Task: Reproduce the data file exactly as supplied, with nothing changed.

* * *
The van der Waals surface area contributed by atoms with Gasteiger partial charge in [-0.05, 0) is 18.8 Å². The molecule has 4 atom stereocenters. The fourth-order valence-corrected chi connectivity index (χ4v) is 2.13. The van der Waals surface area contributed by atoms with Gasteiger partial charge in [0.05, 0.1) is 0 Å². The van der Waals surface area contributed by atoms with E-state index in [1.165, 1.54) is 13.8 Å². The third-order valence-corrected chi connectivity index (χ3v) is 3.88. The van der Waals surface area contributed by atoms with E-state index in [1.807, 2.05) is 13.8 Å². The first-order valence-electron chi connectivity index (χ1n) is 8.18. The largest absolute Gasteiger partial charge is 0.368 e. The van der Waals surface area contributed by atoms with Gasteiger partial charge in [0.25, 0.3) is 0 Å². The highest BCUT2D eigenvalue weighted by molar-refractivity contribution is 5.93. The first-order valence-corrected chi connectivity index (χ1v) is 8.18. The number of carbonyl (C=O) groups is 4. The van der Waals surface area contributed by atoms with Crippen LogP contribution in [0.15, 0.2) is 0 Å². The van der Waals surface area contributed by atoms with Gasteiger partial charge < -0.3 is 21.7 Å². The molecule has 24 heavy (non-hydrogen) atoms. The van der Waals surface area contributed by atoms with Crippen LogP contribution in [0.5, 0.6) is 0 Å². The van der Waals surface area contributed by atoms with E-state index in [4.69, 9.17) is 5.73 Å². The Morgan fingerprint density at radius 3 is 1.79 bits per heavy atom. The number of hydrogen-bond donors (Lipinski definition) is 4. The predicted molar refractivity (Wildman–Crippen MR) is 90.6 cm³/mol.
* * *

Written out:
The van der Waals surface area contributed by atoms with Gasteiger partial charge in [-0.05, 0) is 18.8 Å². The molecule has 4 atom stereocenters. The fourth-order valence-corrected chi connectivity index (χ4v) is 2.13. The van der Waals surface area contributed by atoms with Gasteiger partial charge in [0.05, 0.1) is 0 Å². The van der Waals surface area contributed by atoms with E-state index in [1.165, 1.54) is 13.8 Å². The third-order valence-corrected chi connectivity index (χ3v) is 3.88. The van der Waals surface area contributed by atoms with E-state index in [1.807, 2.05) is 13.8 Å². The first-order valence-electron chi connectivity index (χ1n) is 8.18. The largest absolute Gasteiger partial charge is 0.368 e. The van der Waals surface area contributed by atoms with Gasteiger partial charge in [0.25, 0.3) is 0 Å². The highest BCUT2D eigenvalue weighted by molar-refractivity contribution is 5.93. The first-order valence-corrected chi connectivity index (χ1v) is 8.18. The number of carbonyl (C=O) groups is 4. The van der Waals surface area contributed by atoms with Crippen LogP contribution in [0.15, 0.2) is 0 Å². The van der Waals surface area contributed by atoms with Gasteiger partial charge < -0.3 is 21.7 Å². The molecule has 24 heavy (non-hydrogen) atoms. The van der Waals surface area contributed by atoms with Crippen LogP contribution in [0.5, 0.6) is 0 Å². The van der Waals surface area contributed by atoms with E-state index in [4.69, 9.17) is 5.73 Å². The Morgan fingerprint density at radius 3 is 1.79 bits per heavy atom. The number of hydrogen-bond donors (Lipinski definition) is 4. The predicted molar refractivity (Wildman–Crippen MR) is 90.6 cm³/mol.